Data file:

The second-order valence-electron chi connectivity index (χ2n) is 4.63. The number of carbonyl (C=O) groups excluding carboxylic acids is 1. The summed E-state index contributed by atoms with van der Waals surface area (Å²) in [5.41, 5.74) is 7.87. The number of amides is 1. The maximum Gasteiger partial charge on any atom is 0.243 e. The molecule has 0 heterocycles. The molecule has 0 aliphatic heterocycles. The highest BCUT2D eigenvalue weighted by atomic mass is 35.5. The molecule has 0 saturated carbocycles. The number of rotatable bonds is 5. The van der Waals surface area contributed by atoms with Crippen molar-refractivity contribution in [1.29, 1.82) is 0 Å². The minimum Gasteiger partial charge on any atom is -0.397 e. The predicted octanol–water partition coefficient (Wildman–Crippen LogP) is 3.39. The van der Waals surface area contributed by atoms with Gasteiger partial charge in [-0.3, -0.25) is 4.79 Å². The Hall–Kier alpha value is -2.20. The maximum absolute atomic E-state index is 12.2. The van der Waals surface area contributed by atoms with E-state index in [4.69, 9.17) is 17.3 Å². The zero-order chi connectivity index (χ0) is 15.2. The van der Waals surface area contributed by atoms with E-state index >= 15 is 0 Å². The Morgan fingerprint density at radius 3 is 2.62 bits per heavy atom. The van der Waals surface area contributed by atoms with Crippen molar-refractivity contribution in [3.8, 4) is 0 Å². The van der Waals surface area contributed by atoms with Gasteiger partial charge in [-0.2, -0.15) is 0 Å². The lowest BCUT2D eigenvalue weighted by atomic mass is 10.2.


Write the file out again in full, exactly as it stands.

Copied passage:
The second-order valence-electron chi connectivity index (χ2n) is 4.63. The number of carbonyl (C=O) groups excluding carboxylic acids is 1. The summed E-state index contributed by atoms with van der Waals surface area (Å²) in [5.41, 5.74) is 7.87. The number of amides is 1. The maximum Gasteiger partial charge on any atom is 0.243 e. The molecule has 0 heterocycles. The molecule has 0 aliphatic heterocycles. The highest BCUT2D eigenvalue weighted by atomic mass is 35.5. The molecule has 0 saturated carbocycles. The number of rotatable bonds is 5. The van der Waals surface area contributed by atoms with Crippen molar-refractivity contribution in [1.29, 1.82) is 0 Å². The minimum Gasteiger partial charge on any atom is -0.397 e. The predicted octanol–water partition coefficient (Wildman–Crippen LogP) is 3.39. The van der Waals surface area contributed by atoms with Gasteiger partial charge in [-0.3, -0.25) is 4.79 Å². The Hall–Kier alpha value is -2.20. The maximum absolute atomic E-state index is 12.2. The van der Waals surface area contributed by atoms with E-state index in [4.69, 9.17) is 17.3 Å². The zero-order chi connectivity index (χ0) is 15.2. The van der Waals surface area contributed by atoms with E-state index >= 15 is 0 Å². The Morgan fingerprint density at radius 3 is 2.62 bits per heavy atom. The van der Waals surface area contributed by atoms with Crippen molar-refractivity contribution in [3.8, 4) is 0 Å². The van der Waals surface area contributed by atoms with Gasteiger partial charge in [-0.2, -0.15) is 0 Å². The lowest BCUT2D eigenvalue weighted by atomic mass is 10.2.